Most of the people I interviewed were middle class—and nationally more than half of all tea party supporters earn at least $50,000, while almost a third earn more than $75,000 a year. Many, however, had been poor as children and felt their rise to have been an uncertain one. As one wife of a well-to-do contractor told me, gesturing around the buck heads hanging above the large stone fireplace in the spacious living room of her Lake Charles home, "We have our American Dream, but we could lose it all tomorrow."
And they are not necessarily against government programs as such. But they view government as getting ever larger and more rapacious. Most of all, they not only see government not working for them (and regarding the government of Louisiana, they definitely have a point), they see the government as working against them.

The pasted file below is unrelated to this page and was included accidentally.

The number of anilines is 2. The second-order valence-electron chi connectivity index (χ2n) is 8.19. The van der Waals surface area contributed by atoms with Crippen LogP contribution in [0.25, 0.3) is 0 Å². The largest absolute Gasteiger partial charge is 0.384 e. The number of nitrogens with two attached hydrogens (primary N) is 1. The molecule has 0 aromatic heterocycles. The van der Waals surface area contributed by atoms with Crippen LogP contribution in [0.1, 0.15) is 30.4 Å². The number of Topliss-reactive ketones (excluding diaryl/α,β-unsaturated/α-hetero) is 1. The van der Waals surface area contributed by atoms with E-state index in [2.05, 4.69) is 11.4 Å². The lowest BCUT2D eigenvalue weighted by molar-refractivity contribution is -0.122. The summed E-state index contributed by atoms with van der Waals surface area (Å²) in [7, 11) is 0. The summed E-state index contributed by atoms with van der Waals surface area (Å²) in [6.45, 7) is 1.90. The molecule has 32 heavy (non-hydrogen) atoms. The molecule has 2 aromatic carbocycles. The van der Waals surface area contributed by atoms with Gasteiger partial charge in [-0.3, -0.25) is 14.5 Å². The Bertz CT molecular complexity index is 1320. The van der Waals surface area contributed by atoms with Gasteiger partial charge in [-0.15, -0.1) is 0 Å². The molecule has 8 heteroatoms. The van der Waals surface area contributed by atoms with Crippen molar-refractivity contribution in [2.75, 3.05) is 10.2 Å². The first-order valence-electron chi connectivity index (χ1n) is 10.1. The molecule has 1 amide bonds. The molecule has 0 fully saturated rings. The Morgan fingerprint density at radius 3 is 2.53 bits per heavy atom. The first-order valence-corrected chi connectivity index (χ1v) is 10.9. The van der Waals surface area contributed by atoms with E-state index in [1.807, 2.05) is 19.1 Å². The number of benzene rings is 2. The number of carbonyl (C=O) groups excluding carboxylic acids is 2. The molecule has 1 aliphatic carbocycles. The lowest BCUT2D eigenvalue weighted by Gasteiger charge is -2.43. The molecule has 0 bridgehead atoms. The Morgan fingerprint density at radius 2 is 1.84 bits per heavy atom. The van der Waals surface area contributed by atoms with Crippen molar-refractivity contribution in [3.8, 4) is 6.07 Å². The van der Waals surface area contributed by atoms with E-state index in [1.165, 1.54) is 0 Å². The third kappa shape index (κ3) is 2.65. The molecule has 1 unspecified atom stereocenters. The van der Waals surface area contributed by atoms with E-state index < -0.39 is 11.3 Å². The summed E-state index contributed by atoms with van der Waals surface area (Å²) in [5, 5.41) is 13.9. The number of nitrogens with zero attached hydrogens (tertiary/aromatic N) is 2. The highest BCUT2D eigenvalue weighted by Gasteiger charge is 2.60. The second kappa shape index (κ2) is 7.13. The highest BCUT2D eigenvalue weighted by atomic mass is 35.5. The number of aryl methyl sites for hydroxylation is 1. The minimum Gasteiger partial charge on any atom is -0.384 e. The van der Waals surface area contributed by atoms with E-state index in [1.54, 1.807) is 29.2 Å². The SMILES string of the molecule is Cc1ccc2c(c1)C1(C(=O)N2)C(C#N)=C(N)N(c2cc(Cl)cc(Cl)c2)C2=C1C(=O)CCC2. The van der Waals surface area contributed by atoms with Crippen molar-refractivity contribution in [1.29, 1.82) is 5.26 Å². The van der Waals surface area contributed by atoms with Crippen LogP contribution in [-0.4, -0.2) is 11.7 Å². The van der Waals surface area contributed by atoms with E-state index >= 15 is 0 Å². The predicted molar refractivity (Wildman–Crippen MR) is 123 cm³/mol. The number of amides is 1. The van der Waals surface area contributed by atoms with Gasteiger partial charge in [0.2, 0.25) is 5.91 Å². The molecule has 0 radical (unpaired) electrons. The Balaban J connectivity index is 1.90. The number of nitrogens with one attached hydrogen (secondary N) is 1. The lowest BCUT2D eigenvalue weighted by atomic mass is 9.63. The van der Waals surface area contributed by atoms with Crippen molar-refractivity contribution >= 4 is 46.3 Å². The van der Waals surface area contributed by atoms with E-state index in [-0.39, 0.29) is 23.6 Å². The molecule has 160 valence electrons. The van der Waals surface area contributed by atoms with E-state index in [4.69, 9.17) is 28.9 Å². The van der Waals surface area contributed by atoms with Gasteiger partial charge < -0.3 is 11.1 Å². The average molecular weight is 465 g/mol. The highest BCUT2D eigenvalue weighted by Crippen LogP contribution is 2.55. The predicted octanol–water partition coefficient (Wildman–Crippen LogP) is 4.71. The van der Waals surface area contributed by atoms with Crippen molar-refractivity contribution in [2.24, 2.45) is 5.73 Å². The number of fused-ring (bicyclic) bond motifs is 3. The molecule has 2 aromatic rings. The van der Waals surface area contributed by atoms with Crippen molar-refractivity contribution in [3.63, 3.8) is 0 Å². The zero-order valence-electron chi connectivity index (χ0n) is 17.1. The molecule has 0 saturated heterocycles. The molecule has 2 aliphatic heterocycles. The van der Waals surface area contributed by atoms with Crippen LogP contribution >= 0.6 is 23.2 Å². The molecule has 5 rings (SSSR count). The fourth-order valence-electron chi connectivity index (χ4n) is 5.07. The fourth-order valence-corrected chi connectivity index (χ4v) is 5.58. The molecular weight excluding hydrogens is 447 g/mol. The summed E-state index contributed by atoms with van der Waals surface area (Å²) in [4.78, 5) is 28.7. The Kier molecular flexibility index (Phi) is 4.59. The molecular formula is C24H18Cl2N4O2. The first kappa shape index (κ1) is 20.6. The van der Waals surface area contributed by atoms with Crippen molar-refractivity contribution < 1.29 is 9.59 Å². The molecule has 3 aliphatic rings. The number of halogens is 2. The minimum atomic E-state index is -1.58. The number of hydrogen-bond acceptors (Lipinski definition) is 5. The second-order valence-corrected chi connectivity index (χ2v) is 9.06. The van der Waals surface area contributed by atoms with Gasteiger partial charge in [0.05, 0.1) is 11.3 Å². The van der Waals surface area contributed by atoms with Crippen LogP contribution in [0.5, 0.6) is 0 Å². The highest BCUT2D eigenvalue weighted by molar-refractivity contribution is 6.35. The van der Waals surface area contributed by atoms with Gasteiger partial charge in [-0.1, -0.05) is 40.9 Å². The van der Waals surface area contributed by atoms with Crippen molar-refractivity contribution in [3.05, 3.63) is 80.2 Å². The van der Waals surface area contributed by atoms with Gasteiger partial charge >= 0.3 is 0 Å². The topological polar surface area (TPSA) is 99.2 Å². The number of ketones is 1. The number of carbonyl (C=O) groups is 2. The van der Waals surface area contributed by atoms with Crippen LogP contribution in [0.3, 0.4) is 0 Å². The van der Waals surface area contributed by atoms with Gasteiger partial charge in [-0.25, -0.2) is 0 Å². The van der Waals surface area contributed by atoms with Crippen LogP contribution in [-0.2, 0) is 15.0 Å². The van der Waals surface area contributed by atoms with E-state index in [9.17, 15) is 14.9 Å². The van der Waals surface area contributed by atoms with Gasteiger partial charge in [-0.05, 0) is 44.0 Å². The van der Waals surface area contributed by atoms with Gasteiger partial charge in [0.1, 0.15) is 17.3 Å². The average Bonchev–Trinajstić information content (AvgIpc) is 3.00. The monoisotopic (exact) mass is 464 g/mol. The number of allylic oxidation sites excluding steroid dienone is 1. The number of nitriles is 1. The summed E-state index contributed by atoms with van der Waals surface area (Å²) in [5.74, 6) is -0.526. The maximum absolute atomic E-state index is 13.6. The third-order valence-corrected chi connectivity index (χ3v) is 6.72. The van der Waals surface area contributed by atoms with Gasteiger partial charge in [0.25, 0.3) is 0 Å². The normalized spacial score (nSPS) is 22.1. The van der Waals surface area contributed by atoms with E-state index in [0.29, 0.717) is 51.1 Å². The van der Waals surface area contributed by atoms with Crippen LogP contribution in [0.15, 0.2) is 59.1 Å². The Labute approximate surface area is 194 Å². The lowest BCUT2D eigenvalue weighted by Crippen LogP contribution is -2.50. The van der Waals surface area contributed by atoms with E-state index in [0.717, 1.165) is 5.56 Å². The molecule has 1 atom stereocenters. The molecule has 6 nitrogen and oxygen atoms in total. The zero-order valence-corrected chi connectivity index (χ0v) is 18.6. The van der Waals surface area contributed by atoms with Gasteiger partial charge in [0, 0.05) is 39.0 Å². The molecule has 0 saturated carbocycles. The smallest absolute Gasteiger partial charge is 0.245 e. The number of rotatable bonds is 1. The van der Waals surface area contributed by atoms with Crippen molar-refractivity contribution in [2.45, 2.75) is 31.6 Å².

According to Hochschild, they can, to some degree, accept environmental degradation as part of the costs of progress that one has to put up with. But what they can't tolerate is the government financially and ideologically supporting groups to push ahead of them:
You are patiently standing in the middle of a long line stretching toward the horizon, where the American Dream awaits. But as you wait, you see people cutting in line ahead of you. Many of these line-cutters are black—beneficiaries of affirmative action or welfare. Some are career-driven women pushing into jobs they never had before. Then you see immigrants, Mexicans, Somalis, the Syrian refugees yet to come. As you wait in this unmoving line, you're being asked to feel sorry for them all. You have a good heart. But who is deciding who you should feel compassion for? Then you see President Barack Hussein Obama waving the line-cutters forward. He's on their side. In fact, isn't he a line-cutter too? How did this fatherless black guy pay for Harvard? As you wait your turn, Obama is using the money in your pocket to help the line-cutters. He and his liberal backers have removed the shame from taking. The government has become an instrument for redistributing your money to the undeserving. It's not your government anymore; it's theirs.